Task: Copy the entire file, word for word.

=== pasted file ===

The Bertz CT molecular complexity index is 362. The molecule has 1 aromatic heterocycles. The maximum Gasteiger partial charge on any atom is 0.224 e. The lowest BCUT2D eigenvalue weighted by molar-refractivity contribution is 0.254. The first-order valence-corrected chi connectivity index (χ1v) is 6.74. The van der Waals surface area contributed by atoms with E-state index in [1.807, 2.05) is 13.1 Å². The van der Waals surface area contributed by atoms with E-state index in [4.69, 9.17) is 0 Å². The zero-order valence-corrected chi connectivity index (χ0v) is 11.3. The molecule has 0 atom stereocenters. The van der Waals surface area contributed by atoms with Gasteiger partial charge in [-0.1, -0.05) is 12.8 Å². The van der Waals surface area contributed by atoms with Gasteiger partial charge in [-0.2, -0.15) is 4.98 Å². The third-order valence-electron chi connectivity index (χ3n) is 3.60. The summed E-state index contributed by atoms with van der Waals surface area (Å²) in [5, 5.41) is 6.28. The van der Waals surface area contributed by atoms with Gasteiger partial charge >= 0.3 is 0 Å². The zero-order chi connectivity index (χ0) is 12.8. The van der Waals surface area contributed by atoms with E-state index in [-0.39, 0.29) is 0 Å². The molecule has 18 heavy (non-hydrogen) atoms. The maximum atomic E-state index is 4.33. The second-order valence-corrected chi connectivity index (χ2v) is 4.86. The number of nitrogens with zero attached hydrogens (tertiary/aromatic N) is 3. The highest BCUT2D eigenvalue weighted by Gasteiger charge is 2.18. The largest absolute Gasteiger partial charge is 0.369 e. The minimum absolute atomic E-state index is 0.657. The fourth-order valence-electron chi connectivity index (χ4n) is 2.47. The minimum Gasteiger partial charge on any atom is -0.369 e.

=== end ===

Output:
The Bertz CT molecular complexity index is 362. The molecule has 1 aromatic heterocycles. The maximum Gasteiger partial charge on any atom is 0.224 e. The lowest BCUT2D eigenvalue weighted by molar-refractivity contribution is 0.254. The first-order valence-corrected chi connectivity index (χ1v) is 6.74. The van der Waals surface area contributed by atoms with E-state index in [1.807, 2.05) is 13.1 Å². The van der Waals surface area contributed by atoms with E-state index in [4.69, 9.17) is 0 Å². The zero-order valence-corrected chi connectivity index (χ0v) is 11.3. The molecule has 0 atom stereocenters. The van der Waals surface area contributed by atoms with Gasteiger partial charge in [-0.1, -0.05) is 12.8 Å². The van der Waals surface area contributed by atoms with Gasteiger partial charge in [-0.2, -0.15) is 4.98 Å². The third-order valence-electron chi connectivity index (χ3n) is 3.60. The summed E-state index contributed by atoms with van der Waals surface area (Å²) in [5, 5.41) is 6.28. The van der Waals surface area contributed by atoms with Gasteiger partial charge >= 0.3 is 0 Å². The zero-order chi connectivity index (χ0) is 12.8. The van der Waals surface area contributed by atoms with E-state index in [-0.39, 0.29) is 0 Å². The molecule has 18 heavy (non-hydrogen) atoms. The maximum atomic E-state index is 4.33. The second-order valence-corrected chi connectivity index (χ2v) is 4.86. The number of nitrogens with zero attached hydrogens (tertiary/aromatic N) is 3. The highest BCUT2D eigenvalue weighted by Gasteiger charge is 2.18. The largest absolute Gasteiger partial charge is 0.369 e. The minimum absolute atomic E-state index is 0.657. The fourth-order valence-electron chi connectivity index (χ4n) is 2.47. The minimum Gasteiger partial charge on any atom is -0.369 e.